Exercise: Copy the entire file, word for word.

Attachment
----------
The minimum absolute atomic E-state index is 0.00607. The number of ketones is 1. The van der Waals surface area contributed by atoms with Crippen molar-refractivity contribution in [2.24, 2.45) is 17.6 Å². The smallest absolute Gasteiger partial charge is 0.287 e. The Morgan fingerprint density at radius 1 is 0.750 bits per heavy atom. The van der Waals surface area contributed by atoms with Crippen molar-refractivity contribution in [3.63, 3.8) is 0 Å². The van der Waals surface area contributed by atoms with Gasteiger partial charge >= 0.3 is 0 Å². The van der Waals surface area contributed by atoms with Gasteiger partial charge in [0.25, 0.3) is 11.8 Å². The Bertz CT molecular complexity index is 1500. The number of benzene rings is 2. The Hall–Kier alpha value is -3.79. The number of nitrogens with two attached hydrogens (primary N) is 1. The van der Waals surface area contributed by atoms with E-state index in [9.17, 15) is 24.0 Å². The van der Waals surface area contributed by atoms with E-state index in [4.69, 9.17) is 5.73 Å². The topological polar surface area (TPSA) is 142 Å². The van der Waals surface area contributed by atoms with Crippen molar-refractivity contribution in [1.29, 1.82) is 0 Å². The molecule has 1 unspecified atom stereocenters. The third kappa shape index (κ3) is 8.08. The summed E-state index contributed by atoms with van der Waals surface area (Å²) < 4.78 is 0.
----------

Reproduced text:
The minimum absolute atomic E-state index is 0.00607. The number of ketones is 1. The van der Waals surface area contributed by atoms with Crippen molar-refractivity contribution in [2.24, 2.45) is 17.6 Å². The smallest absolute Gasteiger partial charge is 0.287 e. The Morgan fingerprint density at radius 1 is 0.750 bits per heavy atom. The van der Waals surface area contributed by atoms with Crippen molar-refractivity contribution in [3.63, 3.8) is 0 Å². The van der Waals surface area contributed by atoms with Gasteiger partial charge >= 0.3 is 0 Å². The van der Waals surface area contributed by atoms with Gasteiger partial charge in [0.25, 0.3) is 11.8 Å². The Bertz CT molecular complexity index is 1500. The number of benzene rings is 2. The Hall–Kier alpha value is -3.79. The number of nitrogens with two attached hydrogens (primary N) is 1. The van der Waals surface area contributed by atoms with E-state index in [9.17, 15) is 24.0 Å². The van der Waals surface area contributed by atoms with E-state index in [4.69, 9.17) is 5.73 Å². The topological polar surface area (TPSA) is 142 Å². The van der Waals surface area contributed by atoms with Crippen molar-refractivity contribution in [1.29, 1.82) is 0 Å². The molecule has 1 unspecified atom stereocenters. The third kappa shape index (κ3) is 8.08. The summed E-state index contributed by atoms with van der Waals surface area (Å²) < 4.78 is 0.